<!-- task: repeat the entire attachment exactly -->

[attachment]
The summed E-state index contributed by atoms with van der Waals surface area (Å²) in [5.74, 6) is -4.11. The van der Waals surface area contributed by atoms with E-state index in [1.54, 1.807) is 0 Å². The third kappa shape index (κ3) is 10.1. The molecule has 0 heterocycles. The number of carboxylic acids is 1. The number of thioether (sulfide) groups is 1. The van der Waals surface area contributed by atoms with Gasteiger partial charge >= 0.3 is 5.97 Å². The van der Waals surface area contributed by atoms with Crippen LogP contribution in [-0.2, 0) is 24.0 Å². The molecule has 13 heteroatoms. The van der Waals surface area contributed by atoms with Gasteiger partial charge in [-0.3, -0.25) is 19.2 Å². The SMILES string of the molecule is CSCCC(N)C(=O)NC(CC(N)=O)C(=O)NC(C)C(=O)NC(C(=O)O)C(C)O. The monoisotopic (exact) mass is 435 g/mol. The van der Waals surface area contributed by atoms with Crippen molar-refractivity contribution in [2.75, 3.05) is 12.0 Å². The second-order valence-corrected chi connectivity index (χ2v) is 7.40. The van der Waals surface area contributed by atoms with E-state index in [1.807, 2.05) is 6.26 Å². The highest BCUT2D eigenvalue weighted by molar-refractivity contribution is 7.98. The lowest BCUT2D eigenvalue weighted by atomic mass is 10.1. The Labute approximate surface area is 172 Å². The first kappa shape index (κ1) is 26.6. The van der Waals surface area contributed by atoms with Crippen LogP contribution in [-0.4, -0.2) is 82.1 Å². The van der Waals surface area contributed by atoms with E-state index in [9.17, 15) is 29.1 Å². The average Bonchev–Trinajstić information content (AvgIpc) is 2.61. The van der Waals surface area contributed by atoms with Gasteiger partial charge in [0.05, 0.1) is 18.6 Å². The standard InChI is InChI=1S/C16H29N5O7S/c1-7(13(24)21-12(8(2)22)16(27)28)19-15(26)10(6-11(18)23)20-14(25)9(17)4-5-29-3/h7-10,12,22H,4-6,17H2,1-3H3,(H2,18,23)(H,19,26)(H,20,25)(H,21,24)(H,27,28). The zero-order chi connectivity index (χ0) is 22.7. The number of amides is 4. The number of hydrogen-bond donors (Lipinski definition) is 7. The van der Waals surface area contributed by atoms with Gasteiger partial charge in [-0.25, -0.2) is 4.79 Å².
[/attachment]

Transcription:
The summed E-state index contributed by atoms with van der Waals surface area (Å²) in [5.74, 6) is -4.11. The van der Waals surface area contributed by atoms with E-state index in [1.54, 1.807) is 0 Å². The third kappa shape index (κ3) is 10.1. The molecule has 0 heterocycles. The number of carboxylic acids is 1. The number of thioether (sulfide) groups is 1. The van der Waals surface area contributed by atoms with Gasteiger partial charge >= 0.3 is 5.97 Å². The van der Waals surface area contributed by atoms with Crippen LogP contribution in [-0.2, 0) is 24.0 Å². The molecule has 13 heteroatoms. The van der Waals surface area contributed by atoms with Gasteiger partial charge in [-0.3, -0.25) is 19.2 Å². The SMILES string of the molecule is CSCCC(N)C(=O)NC(CC(N)=O)C(=O)NC(C)C(=O)NC(C(=O)O)C(C)O. The monoisotopic (exact) mass is 435 g/mol. The van der Waals surface area contributed by atoms with Crippen molar-refractivity contribution in [2.75, 3.05) is 12.0 Å². The second-order valence-corrected chi connectivity index (χ2v) is 7.40. The van der Waals surface area contributed by atoms with E-state index in [1.807, 2.05) is 6.26 Å². The highest BCUT2D eigenvalue weighted by molar-refractivity contribution is 7.98. The lowest BCUT2D eigenvalue weighted by atomic mass is 10.1. The Labute approximate surface area is 172 Å². The first kappa shape index (κ1) is 26.6. The van der Waals surface area contributed by atoms with Crippen LogP contribution in [-0.4, -0.2) is 82.1 Å². The van der Waals surface area contributed by atoms with E-state index in [9.17, 15) is 29.1 Å². The average Bonchev–Trinajstić information content (AvgIpc) is 2.61. The van der Waals surface area contributed by atoms with Gasteiger partial charge in [0.05, 0.1) is 18.6 Å². The standard InChI is InChI=1S/C16H29N5O7S/c1-7(13(24)21-12(8(2)22)16(27)28)19-15(26)10(6-11(18)23)20-14(25)9(17)4-5-29-3/h7-10,12,22H,4-6,17H2,1-3H3,(H2,18,23)(H,19,26)(H,20,25)(H,21,24)(H,27,28). The zero-order chi connectivity index (χ0) is 22.7. The number of amides is 4. The number of hydrogen-bond donors (Lipinski definition) is 7. The van der Waals surface area contributed by atoms with Gasteiger partial charge in [-0.25, -0.2) is 4.79 Å².